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There’s nothing funny about anaphylactic shock, even when it’s caused by a cute little bunny, according to a group of concerned parents and allergy activists.
In “Peter Rabbit,” the new Sony Pictures movie based on the children’s book, a family of bunnies fight for access the infamous Tom McGregor’s backyard. In one of the scenes, Peter Rabbit attacks McGregor where he’s weakest — his allergy to blackberries.
After Peter flings a blackberry into McGregor’s mouth, he suffers from anaphylaxis and is forced to use an adrenaline injector.
That scene from the surprisingly contentious movie released on Friday has now prompted some parents and allergy awareness organizations to boycott the children’s film and petition for an apology from Sony Pictures. Globalaai, an Australian not-for-profit charity for allergy awareness, calls it a “socially irresponsible depiction in a movie aimed at children,” based on the classic children’s book “The Tale of Peter Rabbit” that does not include this scene.
Immediately after the movie’s release, the group Kids with Food Allergies, a subdivision of the Asthma and Allergy Foundation of America, heard complaints about the scene from parents who condemned the use of allergies as a punchline.
The group took to Facebook to warn parents of the scene they say makes fun of the life-threatening condition, and AAFA president and CEO Kenneth Mendez sent an open letter Saturday to Sony Pictures Entertainment and Animal Logic, the independent digital studio that partnered on the film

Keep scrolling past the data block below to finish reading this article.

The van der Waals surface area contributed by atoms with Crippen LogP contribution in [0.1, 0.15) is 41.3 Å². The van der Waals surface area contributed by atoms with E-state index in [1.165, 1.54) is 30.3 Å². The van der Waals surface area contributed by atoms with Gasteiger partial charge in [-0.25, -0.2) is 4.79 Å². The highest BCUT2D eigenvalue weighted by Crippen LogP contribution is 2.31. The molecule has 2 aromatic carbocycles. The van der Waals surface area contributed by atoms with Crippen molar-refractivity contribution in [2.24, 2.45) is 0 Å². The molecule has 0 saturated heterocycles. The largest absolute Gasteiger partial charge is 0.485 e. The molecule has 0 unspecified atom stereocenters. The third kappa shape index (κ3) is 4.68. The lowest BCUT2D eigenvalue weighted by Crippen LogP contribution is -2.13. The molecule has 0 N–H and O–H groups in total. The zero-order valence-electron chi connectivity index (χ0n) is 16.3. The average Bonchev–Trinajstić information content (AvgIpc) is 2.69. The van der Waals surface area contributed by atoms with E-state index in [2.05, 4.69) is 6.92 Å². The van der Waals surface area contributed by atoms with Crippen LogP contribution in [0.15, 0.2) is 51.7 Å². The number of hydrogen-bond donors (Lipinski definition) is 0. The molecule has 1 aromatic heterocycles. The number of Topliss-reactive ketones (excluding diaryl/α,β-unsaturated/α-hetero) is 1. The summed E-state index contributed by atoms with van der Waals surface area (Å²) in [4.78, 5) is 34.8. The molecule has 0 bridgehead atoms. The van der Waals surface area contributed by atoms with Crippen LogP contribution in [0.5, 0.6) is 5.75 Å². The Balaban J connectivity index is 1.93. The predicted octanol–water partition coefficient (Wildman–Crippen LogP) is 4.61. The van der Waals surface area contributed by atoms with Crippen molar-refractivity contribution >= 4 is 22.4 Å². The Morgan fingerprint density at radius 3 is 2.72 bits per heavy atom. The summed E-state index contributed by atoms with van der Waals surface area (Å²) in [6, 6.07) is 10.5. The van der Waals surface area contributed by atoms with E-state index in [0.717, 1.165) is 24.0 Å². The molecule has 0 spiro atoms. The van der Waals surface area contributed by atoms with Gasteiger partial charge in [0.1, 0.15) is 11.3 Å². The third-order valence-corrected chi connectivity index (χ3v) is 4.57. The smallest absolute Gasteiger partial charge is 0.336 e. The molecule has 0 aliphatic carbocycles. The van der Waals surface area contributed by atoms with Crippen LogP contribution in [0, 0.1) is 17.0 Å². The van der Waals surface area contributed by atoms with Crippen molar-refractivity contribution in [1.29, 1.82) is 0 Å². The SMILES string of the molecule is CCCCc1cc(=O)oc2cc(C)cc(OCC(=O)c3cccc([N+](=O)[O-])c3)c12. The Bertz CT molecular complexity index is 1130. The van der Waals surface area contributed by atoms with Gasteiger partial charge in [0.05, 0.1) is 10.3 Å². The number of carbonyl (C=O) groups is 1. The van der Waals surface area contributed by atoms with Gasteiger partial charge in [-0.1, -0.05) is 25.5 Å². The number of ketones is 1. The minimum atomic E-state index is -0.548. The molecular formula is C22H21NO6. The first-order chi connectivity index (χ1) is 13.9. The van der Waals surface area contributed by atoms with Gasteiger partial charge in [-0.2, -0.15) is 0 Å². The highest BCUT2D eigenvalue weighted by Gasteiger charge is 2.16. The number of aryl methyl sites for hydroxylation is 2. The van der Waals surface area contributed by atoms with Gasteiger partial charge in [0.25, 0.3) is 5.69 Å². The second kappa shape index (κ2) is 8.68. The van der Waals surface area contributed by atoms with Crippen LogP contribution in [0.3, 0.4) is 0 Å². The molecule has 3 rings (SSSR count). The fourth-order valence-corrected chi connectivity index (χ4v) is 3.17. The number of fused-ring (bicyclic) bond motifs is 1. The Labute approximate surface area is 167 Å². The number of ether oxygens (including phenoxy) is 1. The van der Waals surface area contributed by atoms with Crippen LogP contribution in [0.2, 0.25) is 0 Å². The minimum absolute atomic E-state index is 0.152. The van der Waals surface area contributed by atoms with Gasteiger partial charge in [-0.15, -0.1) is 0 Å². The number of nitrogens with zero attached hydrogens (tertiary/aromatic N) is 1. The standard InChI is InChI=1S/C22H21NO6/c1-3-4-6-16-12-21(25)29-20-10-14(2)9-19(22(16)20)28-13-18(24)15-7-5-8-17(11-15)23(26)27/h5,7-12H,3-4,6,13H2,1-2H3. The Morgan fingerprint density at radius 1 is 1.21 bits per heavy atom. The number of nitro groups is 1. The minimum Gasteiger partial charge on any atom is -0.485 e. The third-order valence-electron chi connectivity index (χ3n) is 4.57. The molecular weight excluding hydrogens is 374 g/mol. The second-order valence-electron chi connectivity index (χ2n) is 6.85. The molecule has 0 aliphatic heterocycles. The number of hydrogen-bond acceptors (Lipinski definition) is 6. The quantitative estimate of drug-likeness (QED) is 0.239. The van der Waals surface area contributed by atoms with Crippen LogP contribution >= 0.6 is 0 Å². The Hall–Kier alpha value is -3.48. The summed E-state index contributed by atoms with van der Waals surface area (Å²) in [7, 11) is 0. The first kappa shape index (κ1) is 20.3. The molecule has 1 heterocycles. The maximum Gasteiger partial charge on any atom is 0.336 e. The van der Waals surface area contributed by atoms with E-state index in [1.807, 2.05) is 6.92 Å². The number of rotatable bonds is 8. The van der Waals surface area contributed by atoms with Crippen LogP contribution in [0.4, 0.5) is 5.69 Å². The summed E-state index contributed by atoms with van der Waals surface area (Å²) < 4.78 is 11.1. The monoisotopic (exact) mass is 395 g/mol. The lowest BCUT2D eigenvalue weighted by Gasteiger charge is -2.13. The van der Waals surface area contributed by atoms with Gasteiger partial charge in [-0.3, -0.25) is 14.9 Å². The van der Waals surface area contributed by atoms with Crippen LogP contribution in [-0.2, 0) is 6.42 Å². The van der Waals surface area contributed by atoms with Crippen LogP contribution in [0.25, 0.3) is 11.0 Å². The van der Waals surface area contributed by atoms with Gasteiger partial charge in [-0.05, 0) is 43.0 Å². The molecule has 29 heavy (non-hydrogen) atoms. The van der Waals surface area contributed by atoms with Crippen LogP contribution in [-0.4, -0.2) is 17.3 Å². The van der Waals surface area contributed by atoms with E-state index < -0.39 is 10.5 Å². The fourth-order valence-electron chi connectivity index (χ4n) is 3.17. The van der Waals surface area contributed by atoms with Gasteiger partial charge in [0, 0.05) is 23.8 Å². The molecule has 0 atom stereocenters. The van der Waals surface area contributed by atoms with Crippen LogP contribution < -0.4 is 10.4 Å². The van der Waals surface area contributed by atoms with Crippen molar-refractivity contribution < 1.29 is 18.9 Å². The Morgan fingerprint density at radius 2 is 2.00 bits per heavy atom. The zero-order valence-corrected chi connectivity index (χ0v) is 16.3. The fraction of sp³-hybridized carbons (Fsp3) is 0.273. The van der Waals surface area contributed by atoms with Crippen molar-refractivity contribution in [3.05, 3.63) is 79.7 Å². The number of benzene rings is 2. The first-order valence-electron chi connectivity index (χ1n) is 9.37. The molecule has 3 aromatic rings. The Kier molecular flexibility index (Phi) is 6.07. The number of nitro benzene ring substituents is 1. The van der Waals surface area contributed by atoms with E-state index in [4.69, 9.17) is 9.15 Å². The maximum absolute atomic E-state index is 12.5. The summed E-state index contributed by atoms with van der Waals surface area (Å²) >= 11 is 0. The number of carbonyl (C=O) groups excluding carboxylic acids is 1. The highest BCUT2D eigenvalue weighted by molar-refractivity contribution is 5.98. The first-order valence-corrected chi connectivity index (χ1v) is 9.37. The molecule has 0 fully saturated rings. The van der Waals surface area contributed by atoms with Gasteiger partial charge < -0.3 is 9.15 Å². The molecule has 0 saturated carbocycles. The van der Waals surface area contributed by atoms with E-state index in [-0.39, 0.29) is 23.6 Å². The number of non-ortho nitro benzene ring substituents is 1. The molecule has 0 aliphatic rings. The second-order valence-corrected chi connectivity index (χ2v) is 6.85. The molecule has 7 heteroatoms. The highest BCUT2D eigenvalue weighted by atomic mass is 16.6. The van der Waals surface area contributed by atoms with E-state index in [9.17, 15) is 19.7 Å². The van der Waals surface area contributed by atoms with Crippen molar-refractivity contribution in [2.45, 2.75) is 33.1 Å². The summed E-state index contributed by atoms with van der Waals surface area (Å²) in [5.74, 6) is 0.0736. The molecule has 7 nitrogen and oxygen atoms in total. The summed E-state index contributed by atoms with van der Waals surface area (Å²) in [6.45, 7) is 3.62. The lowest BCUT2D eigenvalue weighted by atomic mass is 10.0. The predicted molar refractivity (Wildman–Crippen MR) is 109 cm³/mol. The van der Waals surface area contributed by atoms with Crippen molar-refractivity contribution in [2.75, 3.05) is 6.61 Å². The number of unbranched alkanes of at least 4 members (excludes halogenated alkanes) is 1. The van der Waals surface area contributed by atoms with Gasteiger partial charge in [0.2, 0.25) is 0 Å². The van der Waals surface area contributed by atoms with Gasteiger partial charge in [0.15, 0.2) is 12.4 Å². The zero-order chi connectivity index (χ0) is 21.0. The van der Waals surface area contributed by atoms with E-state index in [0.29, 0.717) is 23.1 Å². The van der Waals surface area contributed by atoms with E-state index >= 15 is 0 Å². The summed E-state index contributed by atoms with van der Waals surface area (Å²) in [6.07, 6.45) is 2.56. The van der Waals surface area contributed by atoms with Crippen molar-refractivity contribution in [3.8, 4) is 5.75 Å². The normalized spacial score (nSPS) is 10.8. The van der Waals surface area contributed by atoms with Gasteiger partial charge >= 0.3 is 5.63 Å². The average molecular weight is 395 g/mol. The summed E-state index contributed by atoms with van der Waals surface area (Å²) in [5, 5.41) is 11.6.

“We encourage you to examine your portrayal of bullying in your films geared toward a young audience,” Mendez writes. “We strongly urge you to refrain from the type of programming that mocks food allergies in the future.”
He continued, “Making light of this condition hurts our members because it encourages the public not to take the risk of allergic reactions seriously, and this cavalier attitude may make them act in ways that could put an allergic person in danger.”
Sony Pictures and the “Peter Rabbit” filmmakers apologized in a joint statement on Sunday.
“Food allergies are a serious issue. Our film should not have made light of Peter Rabbit’s archnemesis, Mr. McGregor, being allergic to blackberries, even in a cartoonish, slapstick way,” the statement reads. “We sincerely regret not being more aware and sensitive to this issue, and we truly apologize.”
But Mendez noted “this isn’t the first time that Sony Pictures Animation has used food allergies as a punchline in the plot of a kids’ movie. Sony has misrepresented food allergies in ‘The Smurfs’ and ‘Cloudy with a Chance of Meatballs’ as well.”